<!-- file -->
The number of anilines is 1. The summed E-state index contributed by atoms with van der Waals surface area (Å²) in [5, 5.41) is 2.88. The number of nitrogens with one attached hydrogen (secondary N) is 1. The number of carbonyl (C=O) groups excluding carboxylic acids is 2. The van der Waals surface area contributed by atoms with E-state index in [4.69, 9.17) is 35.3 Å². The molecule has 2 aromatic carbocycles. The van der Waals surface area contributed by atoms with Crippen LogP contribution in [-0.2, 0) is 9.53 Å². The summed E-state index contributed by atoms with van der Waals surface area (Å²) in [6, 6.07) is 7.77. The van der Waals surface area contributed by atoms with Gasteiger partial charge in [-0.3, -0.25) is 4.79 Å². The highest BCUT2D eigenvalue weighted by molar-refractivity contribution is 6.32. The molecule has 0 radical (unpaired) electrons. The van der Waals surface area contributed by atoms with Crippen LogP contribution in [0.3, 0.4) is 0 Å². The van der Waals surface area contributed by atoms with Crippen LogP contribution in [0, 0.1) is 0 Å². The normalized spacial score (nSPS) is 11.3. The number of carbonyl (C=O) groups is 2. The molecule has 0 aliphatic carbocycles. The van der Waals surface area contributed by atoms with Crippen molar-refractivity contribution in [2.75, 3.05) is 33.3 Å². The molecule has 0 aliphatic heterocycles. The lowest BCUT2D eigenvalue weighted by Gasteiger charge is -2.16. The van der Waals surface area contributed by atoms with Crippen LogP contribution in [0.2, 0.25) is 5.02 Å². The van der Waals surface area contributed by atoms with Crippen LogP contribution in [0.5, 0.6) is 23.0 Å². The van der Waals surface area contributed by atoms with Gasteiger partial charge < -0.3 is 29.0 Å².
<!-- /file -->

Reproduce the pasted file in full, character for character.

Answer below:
The number of anilines is 1. The summed E-state index contributed by atoms with van der Waals surface area (Å²) in [5, 5.41) is 2.88. The number of nitrogens with one attached hydrogen (secondary N) is 1. The number of carbonyl (C=O) groups excluding carboxylic acids is 2. The van der Waals surface area contributed by atoms with E-state index in [4.69, 9.17) is 35.3 Å². The molecule has 2 aromatic carbocycles. The van der Waals surface area contributed by atoms with Crippen LogP contribution in [-0.2, 0) is 9.53 Å². The summed E-state index contributed by atoms with van der Waals surface area (Å²) in [6, 6.07) is 7.77. The van der Waals surface area contributed by atoms with Gasteiger partial charge in [-0.3, -0.25) is 4.79 Å². The highest BCUT2D eigenvalue weighted by molar-refractivity contribution is 6.32. The molecule has 0 radical (unpaired) electrons. The van der Waals surface area contributed by atoms with Crippen LogP contribution in [0.3, 0.4) is 0 Å². The van der Waals surface area contributed by atoms with Crippen LogP contribution in [0, 0.1) is 0 Å². The normalized spacial score (nSPS) is 11.3. The number of carbonyl (C=O) groups is 2. The molecule has 0 aliphatic carbocycles. The van der Waals surface area contributed by atoms with Crippen molar-refractivity contribution in [2.75, 3.05) is 33.3 Å². The molecule has 0 aliphatic heterocycles. The lowest BCUT2D eigenvalue weighted by Gasteiger charge is -2.16. The van der Waals surface area contributed by atoms with Crippen LogP contribution in [0.2, 0.25) is 5.02 Å². The van der Waals surface area contributed by atoms with Crippen LogP contribution in [0.5, 0.6) is 23.0 Å². The van der Waals surface area contributed by atoms with Gasteiger partial charge < -0.3 is 29.0 Å².